Starbucks has the morning-coffee-run market pretty much locked up, but now it has plans for your afternoon and evenings as well. It has been testing how well beer and wine sales do at five locations in Seattle and one in Portland, Ore., for the last two years and it’s done so well that the company is planning to start offering alcohol at five to seven of its locations by the end of next year, according to the Chicago Sun-Times.
In a bid to woo customers in other "dayparts" (read: off-peak hours when office workers are sufficiently caffeinated), its licensed alcohol-serving venues don't serve alcohol until after 2 p.m. each day and would also add such things as almonds and bread with olive oil dip to the food menu.
The first such location appeared in 2009 in Seattle as a concept location bearing a new brand name, 15th Avenue Coffee and Tea, the Seattle Times reports, and then reverted to the Starbucks name.
"It's something our customers have really been responding to," said spokesman Alan Hilowitz to the Times. "They want to sit and relax, and maybe one person wants to have coffee and the other wants beer or wine. People also can go out after work without having to go to a bar, and people who are underage can go and have a cup of coffee instead."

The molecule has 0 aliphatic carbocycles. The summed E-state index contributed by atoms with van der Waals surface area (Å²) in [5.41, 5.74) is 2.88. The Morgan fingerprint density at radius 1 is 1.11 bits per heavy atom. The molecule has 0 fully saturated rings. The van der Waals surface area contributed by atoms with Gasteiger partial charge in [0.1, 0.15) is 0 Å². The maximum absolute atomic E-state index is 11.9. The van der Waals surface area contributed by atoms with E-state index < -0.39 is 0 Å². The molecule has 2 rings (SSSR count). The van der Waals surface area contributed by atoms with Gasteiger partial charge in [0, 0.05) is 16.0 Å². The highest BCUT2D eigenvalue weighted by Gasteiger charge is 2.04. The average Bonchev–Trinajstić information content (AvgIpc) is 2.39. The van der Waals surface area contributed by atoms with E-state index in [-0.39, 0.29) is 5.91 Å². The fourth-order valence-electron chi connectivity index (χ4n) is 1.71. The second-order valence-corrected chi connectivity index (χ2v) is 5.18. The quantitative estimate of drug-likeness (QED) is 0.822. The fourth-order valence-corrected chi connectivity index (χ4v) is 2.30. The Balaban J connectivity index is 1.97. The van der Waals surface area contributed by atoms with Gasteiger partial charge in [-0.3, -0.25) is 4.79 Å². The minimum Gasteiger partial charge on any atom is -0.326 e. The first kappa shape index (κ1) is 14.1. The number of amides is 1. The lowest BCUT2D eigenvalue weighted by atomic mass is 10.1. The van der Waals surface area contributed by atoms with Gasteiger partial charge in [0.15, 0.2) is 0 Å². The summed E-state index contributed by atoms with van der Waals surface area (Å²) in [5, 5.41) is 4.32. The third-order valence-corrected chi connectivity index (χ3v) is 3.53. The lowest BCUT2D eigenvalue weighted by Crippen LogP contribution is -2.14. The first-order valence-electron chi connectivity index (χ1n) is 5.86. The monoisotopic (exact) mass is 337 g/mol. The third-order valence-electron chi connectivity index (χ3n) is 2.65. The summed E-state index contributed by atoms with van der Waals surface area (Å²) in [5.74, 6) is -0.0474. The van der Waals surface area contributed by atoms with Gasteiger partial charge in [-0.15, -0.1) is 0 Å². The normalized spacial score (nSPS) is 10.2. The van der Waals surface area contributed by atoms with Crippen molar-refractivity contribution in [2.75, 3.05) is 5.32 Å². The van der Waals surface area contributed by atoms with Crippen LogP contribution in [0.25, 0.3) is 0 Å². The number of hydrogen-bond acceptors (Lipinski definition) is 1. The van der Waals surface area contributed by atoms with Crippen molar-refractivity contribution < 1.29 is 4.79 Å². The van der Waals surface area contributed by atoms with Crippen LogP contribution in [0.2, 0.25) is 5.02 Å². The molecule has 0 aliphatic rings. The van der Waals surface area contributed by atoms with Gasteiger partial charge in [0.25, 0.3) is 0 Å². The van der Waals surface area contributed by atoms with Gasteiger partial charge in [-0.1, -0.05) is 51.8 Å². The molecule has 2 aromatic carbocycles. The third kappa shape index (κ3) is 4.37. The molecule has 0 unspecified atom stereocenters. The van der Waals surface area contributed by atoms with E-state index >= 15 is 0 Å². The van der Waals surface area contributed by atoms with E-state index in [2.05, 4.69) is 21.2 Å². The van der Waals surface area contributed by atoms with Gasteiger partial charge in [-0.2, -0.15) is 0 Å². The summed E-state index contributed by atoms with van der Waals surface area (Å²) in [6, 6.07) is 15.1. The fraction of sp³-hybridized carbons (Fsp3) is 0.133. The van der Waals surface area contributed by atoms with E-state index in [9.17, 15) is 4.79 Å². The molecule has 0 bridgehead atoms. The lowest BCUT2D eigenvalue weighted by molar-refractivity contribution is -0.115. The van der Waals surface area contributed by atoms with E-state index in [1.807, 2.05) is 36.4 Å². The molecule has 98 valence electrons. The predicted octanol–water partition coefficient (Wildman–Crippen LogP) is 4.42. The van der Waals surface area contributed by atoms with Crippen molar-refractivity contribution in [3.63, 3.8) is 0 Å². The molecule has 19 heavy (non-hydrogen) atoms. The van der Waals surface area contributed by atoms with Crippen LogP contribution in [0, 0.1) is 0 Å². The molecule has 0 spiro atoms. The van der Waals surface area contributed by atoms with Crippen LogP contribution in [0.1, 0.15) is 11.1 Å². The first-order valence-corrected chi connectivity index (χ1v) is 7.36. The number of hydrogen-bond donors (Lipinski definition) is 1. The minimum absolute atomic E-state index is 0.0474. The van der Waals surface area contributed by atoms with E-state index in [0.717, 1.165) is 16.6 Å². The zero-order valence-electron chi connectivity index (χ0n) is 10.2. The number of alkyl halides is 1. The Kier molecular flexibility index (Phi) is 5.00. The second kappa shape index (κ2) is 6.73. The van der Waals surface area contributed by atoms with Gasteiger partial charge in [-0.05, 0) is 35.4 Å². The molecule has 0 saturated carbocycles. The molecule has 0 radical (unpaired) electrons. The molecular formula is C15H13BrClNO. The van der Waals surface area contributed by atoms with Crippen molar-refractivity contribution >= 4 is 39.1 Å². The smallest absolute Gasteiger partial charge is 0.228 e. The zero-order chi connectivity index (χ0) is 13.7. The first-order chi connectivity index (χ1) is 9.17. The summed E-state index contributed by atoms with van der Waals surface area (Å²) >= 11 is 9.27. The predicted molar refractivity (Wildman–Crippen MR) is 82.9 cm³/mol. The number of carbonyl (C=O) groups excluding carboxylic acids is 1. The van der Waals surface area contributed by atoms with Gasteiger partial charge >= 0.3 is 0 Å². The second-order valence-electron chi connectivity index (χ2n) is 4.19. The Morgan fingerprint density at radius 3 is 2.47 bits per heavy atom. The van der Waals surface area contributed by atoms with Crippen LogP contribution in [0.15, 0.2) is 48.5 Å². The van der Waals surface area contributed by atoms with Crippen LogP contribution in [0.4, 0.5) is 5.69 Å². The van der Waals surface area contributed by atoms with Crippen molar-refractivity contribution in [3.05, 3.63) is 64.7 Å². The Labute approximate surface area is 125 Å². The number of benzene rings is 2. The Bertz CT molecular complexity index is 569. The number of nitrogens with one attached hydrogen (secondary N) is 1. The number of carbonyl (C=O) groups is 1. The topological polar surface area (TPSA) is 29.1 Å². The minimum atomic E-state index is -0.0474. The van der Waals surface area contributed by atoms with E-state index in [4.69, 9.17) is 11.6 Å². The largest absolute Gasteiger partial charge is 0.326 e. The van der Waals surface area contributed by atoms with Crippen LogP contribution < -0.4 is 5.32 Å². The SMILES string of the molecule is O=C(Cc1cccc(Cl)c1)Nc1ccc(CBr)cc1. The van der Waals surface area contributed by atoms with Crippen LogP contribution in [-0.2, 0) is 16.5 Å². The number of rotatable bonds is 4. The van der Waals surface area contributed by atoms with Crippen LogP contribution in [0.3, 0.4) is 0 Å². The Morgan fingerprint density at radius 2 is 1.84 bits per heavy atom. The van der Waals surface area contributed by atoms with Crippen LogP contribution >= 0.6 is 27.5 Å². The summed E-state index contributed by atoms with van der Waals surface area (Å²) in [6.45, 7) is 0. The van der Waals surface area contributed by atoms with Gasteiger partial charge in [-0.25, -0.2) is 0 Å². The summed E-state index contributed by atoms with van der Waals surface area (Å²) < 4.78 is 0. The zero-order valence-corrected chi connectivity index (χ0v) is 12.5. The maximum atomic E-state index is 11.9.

There are always exceptions to the rule, of course. One visitor to the company's wine-serving Portland, Oregon, location (which advertises its wine-and-entertainment pairings on Twitter, such as the tweet below) wrote a skeptical review on Yelp!: “I'm not really sure what Starbucks is aiming for, and it makes me suspicious.”
Rest assured, wary Yelper: the chain does not plan to eventually offer alcohol at all of its locations, according to the Times. "It's got to fit the neighborhood," Hilowitz said, according to the Times. This is a drumbeat that Starbucks has been hitting since last year when it made a public commitment to offer more local products on its menus.
The Chicago Tribune also notes that Starbucks “has also been experimenting with live entertainment, including music, poetry readings or theater, depending on the neighborhood.”